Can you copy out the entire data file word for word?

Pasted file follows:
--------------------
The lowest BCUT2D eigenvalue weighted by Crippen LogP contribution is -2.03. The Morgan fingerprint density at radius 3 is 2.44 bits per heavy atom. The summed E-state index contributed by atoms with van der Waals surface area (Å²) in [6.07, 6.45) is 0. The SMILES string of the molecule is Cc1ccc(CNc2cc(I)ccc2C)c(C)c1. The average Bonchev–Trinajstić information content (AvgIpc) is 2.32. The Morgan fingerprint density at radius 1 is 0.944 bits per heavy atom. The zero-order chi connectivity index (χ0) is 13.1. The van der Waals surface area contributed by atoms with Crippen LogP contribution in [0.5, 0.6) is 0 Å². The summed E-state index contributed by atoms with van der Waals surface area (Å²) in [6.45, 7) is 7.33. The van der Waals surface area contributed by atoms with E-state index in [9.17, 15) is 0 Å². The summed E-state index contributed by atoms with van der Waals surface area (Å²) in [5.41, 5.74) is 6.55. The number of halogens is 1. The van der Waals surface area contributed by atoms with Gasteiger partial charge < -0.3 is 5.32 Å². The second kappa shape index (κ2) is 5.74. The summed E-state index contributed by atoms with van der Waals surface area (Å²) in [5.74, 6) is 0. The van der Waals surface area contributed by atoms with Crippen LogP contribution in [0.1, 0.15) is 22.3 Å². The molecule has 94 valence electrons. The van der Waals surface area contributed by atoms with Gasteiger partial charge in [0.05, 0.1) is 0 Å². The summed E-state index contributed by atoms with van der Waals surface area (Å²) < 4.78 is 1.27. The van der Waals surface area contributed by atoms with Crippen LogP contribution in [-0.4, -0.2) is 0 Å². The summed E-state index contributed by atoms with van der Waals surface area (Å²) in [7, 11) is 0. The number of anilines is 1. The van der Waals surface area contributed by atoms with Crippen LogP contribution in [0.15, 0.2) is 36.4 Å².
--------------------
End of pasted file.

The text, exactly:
The lowest BCUT2D eigenvalue weighted by Crippen LogP contribution is -2.03. The Morgan fingerprint density at radius 3 is 2.44 bits per heavy atom. The summed E-state index contributed by atoms with van der Waals surface area (Å²) in [6.07, 6.45) is 0. The SMILES string of the molecule is Cc1ccc(CNc2cc(I)ccc2C)c(C)c1. The average Bonchev–Trinajstić information content (AvgIpc) is 2.32. The Morgan fingerprint density at radius 1 is 0.944 bits per heavy atom. The zero-order chi connectivity index (χ0) is 13.1. The van der Waals surface area contributed by atoms with Crippen LogP contribution in [0.5, 0.6) is 0 Å². The summed E-state index contributed by atoms with van der Waals surface area (Å²) in [6.45, 7) is 7.33. The van der Waals surface area contributed by atoms with E-state index in [9.17, 15) is 0 Å². The summed E-state index contributed by atoms with van der Waals surface area (Å²) in [5.41, 5.74) is 6.55. The number of halogens is 1. The van der Waals surface area contributed by atoms with Gasteiger partial charge < -0.3 is 5.32 Å². The second kappa shape index (κ2) is 5.74. The summed E-state index contributed by atoms with van der Waals surface area (Å²) in [5.74, 6) is 0. The van der Waals surface area contributed by atoms with Crippen LogP contribution in [0.1, 0.15) is 22.3 Å². The molecule has 94 valence electrons. The van der Waals surface area contributed by atoms with Gasteiger partial charge in [0.05, 0.1) is 0 Å². The summed E-state index contributed by atoms with van der Waals surface area (Å²) < 4.78 is 1.27. The van der Waals surface area contributed by atoms with Crippen LogP contribution in [-0.4, -0.2) is 0 Å². The summed E-state index contributed by atoms with van der Waals surface area (Å²) in [7, 11) is 0. The number of anilines is 1. The van der Waals surface area contributed by atoms with Crippen LogP contribution in [0.15, 0.2) is 36.4 Å².